During the 1860s and 1870s, the literary genre called sensation novels gained popularity in England. The genre combined elements from melodramatic novels (with themes of proving a moral universe existed) and Newgate novels (crime biographies popular in the 1830s-1840s). The industrialization of the book making process created books of good quality in greater numbers, which led to a huge increase in the number of readers. Because the sensation novel combined realism and romance, two elements previously considered to be in opposition, the title appealed to a wide audience.
Another societal event that influenced these stories was increased recordkeeping, which included proof of identity. Almost always present in a sensation novel was the question of the permanence or establishment of identity. In British society, loss of identity (or status) was a shared anxiety. These novels, often labeled as a novel-with-a-secret, capitalized on that fear by including provocative events of questionable wills, forged documents, secret marriages, and illegitimate offspring. Two examples of the questioning of identity are: The Woman in White (1859-60) by Wilkie Collins and Lady Audley’s Secret (1862) by Mary Elizabeth Braddon. These two novels, as well as East Lynne by Ellen Wood, are credited as the titles that launched the genre. (Free copies of these novels can be found on Amazon or Google’s Gutenberg Project)
All of these elements coexisted with events of normal Victorian society. Authors of this genre often used police reports printed in newspapers as inspiration, although the plots did not center on the solving of the crime but how the crime affected the characters. Shocking events like bigamy, adultery, theft, forgery, seduction, and murder were often included. One of the attractions of the sensation novel was that readers were getting a peek at the secrets behind the veil of an upstanding family and were titillated (their senses were aroused) about what was revealed.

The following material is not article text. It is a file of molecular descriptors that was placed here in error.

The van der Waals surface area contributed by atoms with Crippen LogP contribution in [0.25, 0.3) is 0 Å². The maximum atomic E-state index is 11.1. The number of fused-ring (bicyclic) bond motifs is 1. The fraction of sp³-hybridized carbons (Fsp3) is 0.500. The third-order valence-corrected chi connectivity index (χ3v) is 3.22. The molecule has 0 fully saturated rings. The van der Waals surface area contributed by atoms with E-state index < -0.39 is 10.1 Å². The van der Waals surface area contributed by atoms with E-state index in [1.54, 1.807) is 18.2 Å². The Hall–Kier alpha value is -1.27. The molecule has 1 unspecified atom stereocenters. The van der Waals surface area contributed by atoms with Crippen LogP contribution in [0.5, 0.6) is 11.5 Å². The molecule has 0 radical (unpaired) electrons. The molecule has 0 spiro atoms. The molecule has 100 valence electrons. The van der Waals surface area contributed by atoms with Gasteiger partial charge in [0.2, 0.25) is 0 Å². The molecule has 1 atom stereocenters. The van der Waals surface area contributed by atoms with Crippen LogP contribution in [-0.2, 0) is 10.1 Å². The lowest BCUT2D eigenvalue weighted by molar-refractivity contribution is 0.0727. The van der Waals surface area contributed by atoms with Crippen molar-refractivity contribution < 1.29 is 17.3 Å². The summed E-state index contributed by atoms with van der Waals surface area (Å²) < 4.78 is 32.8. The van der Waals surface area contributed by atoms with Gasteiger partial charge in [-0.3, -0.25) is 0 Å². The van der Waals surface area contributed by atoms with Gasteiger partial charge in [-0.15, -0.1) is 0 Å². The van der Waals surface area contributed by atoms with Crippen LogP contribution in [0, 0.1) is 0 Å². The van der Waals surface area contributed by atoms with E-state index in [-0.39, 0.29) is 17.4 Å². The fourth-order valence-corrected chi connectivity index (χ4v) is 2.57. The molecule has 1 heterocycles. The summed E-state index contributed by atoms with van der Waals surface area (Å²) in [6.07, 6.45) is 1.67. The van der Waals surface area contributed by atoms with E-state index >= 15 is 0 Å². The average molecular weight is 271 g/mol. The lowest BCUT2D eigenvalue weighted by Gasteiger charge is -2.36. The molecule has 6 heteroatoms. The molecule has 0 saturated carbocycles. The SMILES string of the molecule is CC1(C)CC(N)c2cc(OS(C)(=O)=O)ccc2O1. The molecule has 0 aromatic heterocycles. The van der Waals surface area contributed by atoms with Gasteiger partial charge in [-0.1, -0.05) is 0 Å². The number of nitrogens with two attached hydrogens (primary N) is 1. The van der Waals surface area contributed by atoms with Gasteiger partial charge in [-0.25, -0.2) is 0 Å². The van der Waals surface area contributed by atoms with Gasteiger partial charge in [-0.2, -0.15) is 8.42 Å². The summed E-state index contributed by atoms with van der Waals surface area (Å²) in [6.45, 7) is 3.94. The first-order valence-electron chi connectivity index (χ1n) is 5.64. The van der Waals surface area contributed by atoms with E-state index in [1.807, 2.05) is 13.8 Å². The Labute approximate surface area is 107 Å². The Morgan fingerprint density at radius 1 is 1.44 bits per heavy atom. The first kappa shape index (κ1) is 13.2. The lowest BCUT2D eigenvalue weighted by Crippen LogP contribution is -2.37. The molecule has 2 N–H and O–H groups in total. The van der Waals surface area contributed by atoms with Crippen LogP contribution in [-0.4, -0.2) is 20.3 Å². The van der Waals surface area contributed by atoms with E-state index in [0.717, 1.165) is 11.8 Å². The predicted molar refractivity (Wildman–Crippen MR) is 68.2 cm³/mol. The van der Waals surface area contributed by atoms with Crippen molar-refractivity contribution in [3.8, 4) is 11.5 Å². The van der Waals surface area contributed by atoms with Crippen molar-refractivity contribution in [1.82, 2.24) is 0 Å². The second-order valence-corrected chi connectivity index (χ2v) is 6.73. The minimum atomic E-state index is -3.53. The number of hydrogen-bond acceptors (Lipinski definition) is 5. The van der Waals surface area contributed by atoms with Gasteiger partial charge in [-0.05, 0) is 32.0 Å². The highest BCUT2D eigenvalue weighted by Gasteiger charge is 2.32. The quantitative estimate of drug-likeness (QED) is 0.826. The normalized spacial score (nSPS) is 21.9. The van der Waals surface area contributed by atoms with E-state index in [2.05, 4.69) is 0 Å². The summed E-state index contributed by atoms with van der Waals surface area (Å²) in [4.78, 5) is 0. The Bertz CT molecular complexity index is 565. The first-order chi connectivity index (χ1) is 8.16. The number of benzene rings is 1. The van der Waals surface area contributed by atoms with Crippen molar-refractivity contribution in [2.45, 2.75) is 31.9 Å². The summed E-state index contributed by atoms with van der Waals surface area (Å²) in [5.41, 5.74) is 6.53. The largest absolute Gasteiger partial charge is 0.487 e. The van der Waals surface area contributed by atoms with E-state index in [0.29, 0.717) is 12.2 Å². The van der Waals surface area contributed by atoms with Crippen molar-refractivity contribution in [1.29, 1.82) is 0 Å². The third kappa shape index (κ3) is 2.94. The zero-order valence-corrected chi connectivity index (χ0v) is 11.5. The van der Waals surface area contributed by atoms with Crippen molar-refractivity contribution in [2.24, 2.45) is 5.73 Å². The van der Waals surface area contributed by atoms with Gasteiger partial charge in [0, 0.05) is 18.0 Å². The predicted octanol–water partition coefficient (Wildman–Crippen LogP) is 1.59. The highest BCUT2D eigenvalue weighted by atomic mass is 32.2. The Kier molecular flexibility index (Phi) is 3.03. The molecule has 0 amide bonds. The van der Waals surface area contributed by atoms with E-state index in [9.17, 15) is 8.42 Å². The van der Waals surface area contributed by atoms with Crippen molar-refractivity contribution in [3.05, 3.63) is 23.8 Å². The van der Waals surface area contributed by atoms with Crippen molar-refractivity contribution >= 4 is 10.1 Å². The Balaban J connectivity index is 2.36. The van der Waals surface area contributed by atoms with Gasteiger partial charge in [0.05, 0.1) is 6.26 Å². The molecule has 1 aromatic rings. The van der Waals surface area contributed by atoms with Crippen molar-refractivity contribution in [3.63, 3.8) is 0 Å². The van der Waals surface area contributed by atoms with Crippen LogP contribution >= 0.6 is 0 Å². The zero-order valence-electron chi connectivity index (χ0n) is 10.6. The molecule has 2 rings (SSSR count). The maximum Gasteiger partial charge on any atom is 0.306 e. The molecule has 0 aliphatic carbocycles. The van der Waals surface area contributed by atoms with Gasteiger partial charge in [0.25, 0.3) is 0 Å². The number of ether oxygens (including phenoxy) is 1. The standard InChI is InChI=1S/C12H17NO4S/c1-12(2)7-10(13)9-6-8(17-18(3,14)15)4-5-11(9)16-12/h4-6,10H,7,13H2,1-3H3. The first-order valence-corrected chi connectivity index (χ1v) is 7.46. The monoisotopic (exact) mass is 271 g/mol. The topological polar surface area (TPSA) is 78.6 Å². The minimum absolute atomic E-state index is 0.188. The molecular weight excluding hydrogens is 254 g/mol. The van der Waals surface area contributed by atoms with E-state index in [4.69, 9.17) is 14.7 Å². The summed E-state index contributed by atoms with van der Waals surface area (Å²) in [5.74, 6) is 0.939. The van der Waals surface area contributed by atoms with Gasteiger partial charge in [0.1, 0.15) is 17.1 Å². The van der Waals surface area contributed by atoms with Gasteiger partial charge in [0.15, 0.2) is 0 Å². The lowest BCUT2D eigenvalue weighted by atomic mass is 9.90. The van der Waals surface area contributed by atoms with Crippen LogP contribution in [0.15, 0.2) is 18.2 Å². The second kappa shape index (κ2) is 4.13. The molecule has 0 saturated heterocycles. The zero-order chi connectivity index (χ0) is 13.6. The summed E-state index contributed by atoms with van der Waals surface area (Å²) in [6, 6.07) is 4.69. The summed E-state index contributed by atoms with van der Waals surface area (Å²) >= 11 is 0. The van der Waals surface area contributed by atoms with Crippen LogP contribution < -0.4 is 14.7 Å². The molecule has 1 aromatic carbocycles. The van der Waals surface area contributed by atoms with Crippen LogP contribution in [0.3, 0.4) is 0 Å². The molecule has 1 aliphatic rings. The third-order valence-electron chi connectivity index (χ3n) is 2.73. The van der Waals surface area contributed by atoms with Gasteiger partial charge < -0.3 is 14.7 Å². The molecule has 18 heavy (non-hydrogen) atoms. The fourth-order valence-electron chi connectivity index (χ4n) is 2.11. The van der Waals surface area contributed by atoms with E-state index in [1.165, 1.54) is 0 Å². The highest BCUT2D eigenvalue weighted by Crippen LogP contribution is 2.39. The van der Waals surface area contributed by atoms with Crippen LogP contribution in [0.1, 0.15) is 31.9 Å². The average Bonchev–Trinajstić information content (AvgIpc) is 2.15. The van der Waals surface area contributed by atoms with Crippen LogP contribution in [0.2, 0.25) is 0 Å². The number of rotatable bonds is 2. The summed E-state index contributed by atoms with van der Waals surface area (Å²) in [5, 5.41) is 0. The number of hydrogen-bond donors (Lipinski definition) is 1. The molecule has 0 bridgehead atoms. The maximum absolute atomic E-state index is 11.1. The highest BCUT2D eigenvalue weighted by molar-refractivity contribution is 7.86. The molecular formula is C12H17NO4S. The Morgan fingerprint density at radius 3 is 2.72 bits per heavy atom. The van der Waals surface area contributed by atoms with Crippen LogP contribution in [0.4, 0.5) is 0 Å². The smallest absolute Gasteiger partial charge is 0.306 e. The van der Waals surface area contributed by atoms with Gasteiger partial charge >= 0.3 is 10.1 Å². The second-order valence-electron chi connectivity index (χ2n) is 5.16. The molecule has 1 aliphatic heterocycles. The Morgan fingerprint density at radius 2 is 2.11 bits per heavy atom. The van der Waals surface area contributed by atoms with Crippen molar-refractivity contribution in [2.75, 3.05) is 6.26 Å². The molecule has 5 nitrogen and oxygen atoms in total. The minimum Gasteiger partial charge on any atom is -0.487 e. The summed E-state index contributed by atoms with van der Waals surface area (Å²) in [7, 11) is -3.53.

When the books were published, they became immediate bestsellers. The fact they were panned by high-brow critics made them even more sought-after because of the illicit nature. One critic at the time, Henry Longueville Mansel, writing in the Quarterly described the novels as “extremely provocative of that sensation in the palate and throat which is a premonitory symptom of nausea.” See the similarity with how the romance genre has been treated for decades?
My next release, A Match for Althia, includes a heroine who loves reading sensation novels and thinks she wants to write one, only to discover her life has been too genteel to know her subject matter.
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